End Roark And Keating essay example

954 words
Topic #2 A. This particular quote from The Fountainhead summarizes the obvious differences between Peter Keating and Howard Roark. The question that Keating poses is rather meaningless and has no real answer because making a decision requires very little thinking. Roark finds an answer in the form of a question though, that leaves Keating silent in his lack of understanding. Keating's ignorance is his own fault though due to his way of avoiding the difficulty of choosing. By doing this he is essentially avoiding life and all the freedom that can come with it. Instead, Keating will sacrifice his given freedom and let other people control his life, such as his mom and clients do.

In addition to the fact that he heartily follows the manipulation of Ellsworth Too hey and to a lesser degree, Gail Wyn and. He has purposely become just another puppet in the grand scheme of things by his choice. On the other hand, Roark is an opposite of Keating in every respect. Recognizing the freedom of making one's own decisions, he is completely independent in the area of deciding with no ties of any kind that ensures his survival. Unlike Keating, Roark wants to be in absolute control of his life, completely independent by deciding his own fate, which he performs without any regret at all. He relies on no one to choose paths of life for him and therefore is in control of his future.

In the end Roark and Keating switch places. One becomes the fallen; the other is the ruler. This comes as a surprise to only Keating, who lived off the work of others. Like he said to Roark one time, "I am a parasite". Peter possessed many more character faults other than his fear and refusal to make a real decision. B. Roark, in response to a someone's meaningful statement, simply takes it apart by giving one more statement back. To Roark, the phrase "I love you" has really no real significance anymore in verbal communication Its misusage along with daily use has worn off the intended meaning, and only those who seriously seek it will find it and be able to truly use it.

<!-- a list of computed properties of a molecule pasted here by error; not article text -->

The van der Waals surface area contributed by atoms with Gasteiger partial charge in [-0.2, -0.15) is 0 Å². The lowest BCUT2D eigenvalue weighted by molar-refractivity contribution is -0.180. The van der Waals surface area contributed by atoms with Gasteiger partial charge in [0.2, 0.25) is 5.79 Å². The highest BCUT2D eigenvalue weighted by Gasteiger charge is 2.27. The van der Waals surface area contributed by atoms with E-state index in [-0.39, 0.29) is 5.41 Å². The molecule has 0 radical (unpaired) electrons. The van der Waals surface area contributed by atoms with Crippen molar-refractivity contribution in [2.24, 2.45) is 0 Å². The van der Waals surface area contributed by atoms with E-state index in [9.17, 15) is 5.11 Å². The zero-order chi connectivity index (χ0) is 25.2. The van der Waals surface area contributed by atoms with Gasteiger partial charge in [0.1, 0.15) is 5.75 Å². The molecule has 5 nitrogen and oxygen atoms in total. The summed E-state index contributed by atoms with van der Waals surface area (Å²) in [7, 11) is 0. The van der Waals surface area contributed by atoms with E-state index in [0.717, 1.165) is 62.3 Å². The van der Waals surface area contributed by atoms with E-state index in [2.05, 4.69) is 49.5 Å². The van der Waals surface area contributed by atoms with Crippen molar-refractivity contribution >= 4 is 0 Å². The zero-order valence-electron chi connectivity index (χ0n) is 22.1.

This statement also expresses Roark's individualism as well. It is his way of saying that there is generally no man, who doesn't know what he is in essence. He would theoretically wish to see people mentally try and find knowledge about themselves, in Roark's opinion this would be more valuable than any other information that could be possibly known. Thinking of the book itself the reader would find the relationship with Roark and Dominique to be quite an unusual one, for example. In Roark's eyes though, it would make perfect sense.

Dominique must truly mean and understand the phrase, "I love you", in order to say it to Roark. In this situation a man like him would never accept anything less than perfection because it would be at the cost of his time spent with her. C. Once again the reader sees Keating's problem with choosing, again along with his other flaws in this quote. He wishes never to be against the majority, but always approved of by people who have no real importance at all in his life. By being this spineless he will never stand up for himself and always will give in to the crowd because he needs their support in order to even take a stand. Keating represents the general public in this novel, beings that can communicate other people's thoughts, thinking that they are their own. Through Keating's eyes of the public, Roark does stand alone against the rest of the world, which makes him an enemy for no particular reason to men like Peter.

Roark doesn't move with the crowd because he doesn't think it is the correct choice. Instead, he walks away from it and goes down the path he thinks is the correct one. Peter Keating will keep following the crowd though, even if it leads him to his downfall. D. By the actions seen in the novel, Roark surely doesn't want one moment of his short life wasted. His time is by no means worthlessness to him, even for one second, and he is saying through this quote that he will not let anyone take advantage of him by taking it away. To Roark, this is the greatest treasure he possesses, and he will not let one person have a piece of it. He will defend it against anything.

That is one reason why he doesn't engage in mindless chatter for the sake of socializing. The whole world is Roark's enemy in this novel, but he still fights on for what he believes in, not knowing about his future, just knowing what he is doing is right. This is the reason he does not socialize with anyone for no reason, and associate with people that won't hesitate to waste his time. Even if he is forced to wait for someone else, he isn't portrayed to be the type of guy to mentally think of things without importance. Even so, he says, "I do not recognize", meaning Roark will put up with someone for as long as he deems it necessary. For Roark is obviously not the type of guy to perform tasks without an important purpose, that doesn't coincide with the baseline of his beliefs.

This self-realization of himself makes him superior to any other character in the novel..